The taking down or altering of some public statues, monuments, and memorials honoring the Confederacy sparked a vigorous debate in 2015 about the place of Confederate iconography in America’s commemorative landscape and whether or not some of these icons–particularly the ones in places of public governance, public schools, town squares, and the like–should remain in their place of honor. The online discussion took place through blog posts, newspaper op-eds, and thousands upon thousands of comments. While some of these discussions were productive and enlightening, we were also treated to excessive and misleading cries of “erasing history” (which is a flawed argument to take when analyzing public iconography), poor analogies that compared changes to Confederate iconography to ISIS-led destruction of Middle Eastern history, and emotion-filled hysterics that often said more about the politics of the present than any actual grasp of historical knowledge. And while folks got emotionally heated about Confederate icons, other historical artifacts such as this 19th century Virginia slave cabin are being demolished or in other cases facing potential demolition in the near future, all amid the sound of near silence on and offline.

What is the point of preserving symbolic icons that commemorate historic events and people if the actual historical artifacts that act as tangible representations of these events and people go away; things like letters, historic homes, battlefields, and other material artifacts? What would happen if some of that energy expended on debating iconography went towards preserving local history, Civil War battlefields, slave cabins, historic cemeteries, material artifacts, or archival records?

You and I can write blog posts or comment on newspaper articles until our fingers break off, but none of it really matters unless we get involved in our local communities and work towards convincing our neighbors of the importance of preserving history. Contact your local officials and tell them why public funding is important for ensuring a future grounded in an honest, responsible understanding of the past. Tell them to support historic preservation efforts in your area. Tell them that it’s important to support history education initiatives in the k-12 classroom such as National History Day and humanities programs in community colleges, four-year colleges, and universities. Tell them to support local institutions like historical societies, museums, and archival repositories. Join a preservation group like the Civil War Trust or the National Trust for Historic Preservation. Go visit a nearby National Historic Site. Attend a historical reenactment. Ask questions and be willing to listen and learn about the past, even if it’s difficult and unpleasant.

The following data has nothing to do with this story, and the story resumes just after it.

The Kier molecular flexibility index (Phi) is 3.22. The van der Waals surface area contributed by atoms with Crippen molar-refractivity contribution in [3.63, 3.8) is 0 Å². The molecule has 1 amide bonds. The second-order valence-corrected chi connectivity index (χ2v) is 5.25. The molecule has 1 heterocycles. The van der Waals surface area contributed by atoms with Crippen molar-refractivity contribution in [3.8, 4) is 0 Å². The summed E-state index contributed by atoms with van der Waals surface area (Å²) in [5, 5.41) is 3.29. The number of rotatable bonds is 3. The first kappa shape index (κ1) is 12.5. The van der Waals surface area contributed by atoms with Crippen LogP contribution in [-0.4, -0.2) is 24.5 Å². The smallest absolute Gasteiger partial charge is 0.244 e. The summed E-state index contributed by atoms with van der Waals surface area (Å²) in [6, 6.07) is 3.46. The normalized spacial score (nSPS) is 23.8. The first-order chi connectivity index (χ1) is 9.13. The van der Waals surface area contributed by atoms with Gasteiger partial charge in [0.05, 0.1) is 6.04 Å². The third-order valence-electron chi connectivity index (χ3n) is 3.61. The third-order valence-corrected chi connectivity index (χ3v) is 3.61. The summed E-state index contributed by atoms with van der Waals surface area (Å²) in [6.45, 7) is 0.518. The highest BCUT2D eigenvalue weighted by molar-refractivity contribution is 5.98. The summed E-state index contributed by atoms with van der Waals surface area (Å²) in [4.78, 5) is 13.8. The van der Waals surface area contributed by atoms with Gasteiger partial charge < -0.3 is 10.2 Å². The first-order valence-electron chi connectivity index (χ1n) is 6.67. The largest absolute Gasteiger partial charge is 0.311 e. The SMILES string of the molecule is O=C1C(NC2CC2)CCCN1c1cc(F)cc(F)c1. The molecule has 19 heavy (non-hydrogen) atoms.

If you live in a community where a statue, monument, or memorial is currently garnering controversy, read up on relevant scholarship about the historical event being commemorated and why a symbolic icon was erected to preserve the memory of that event. Honestly consider whether or not that symbolic icon should remain in a place of honor in your community. If town hall meetings or other events are taking place about the history in your area, go to them. Listen to the perspective of other community members and express your own thoughts as well. Work towards becoming an active member of your community and an advocate for history.

If 2015 marks the beginning of a renewed conversation about history and memory in American society, let us use 2016 as a starting point for a renewed effort towards advancing the importance of supporting, preserving, and educating people about the history that is all around us. Get off the message boards and get to work in your community.

Cheers to a great new year.

“Salvage City” and Historic Preservation

Photo Credit: http://www.thestlouisegotist.com/news/local/2013/december/21/st-louis-salvage-city-new-show-cfmoriginals-airs-tomorrow-discovery
Photo Credit: http://www.thestlouisegotist.com/news/local/2013/december/21/st-louis-salvage-city-new-show-cfmoriginals-airs-tomorrow-discovery

A friend on Facebook recently shared an article about a new reality TV show that made its debut on the Discovery Channel on December 22. The show is called “Salvage City” and it’s taking place in St. Louis, where a businessman in the downtown area is going into abandoned properties with a camera crew and finding items to repurpose and sell in his shop.